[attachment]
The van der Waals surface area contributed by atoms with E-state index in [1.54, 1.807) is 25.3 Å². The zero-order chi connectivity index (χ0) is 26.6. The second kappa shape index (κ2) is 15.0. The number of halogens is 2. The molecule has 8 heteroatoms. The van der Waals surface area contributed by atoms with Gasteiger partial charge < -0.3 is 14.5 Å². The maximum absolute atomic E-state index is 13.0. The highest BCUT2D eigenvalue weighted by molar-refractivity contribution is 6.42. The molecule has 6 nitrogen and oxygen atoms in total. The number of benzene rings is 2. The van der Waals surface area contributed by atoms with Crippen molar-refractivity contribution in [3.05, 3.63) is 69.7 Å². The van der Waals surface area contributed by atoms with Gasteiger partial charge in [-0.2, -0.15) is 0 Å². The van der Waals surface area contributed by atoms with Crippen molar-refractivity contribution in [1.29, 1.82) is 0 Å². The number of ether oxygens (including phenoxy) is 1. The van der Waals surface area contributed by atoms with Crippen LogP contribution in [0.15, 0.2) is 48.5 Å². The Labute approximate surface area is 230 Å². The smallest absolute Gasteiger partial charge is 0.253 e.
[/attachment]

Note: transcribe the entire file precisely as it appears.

The van der Waals surface area contributed by atoms with E-state index in [1.54, 1.807) is 25.3 Å². The zero-order chi connectivity index (χ0) is 26.6. The second kappa shape index (κ2) is 15.0. The number of halogens is 2. The molecule has 8 heteroatoms. The van der Waals surface area contributed by atoms with Gasteiger partial charge < -0.3 is 14.5 Å². The maximum absolute atomic E-state index is 13.0. The highest BCUT2D eigenvalue weighted by molar-refractivity contribution is 6.42. The molecule has 6 nitrogen and oxygen atoms in total. The number of benzene rings is 2. The van der Waals surface area contributed by atoms with Crippen molar-refractivity contribution in [3.05, 3.63) is 69.7 Å². The van der Waals surface area contributed by atoms with Gasteiger partial charge in [-0.2, -0.15) is 0 Å². The van der Waals surface area contributed by atoms with Crippen molar-refractivity contribution in [1.29, 1.82) is 0 Å². The number of ether oxygens (including phenoxy) is 1. The van der Waals surface area contributed by atoms with Crippen LogP contribution in [0.15, 0.2) is 48.5 Å². The Labute approximate surface area is 230 Å². The smallest absolute Gasteiger partial charge is 0.253 e.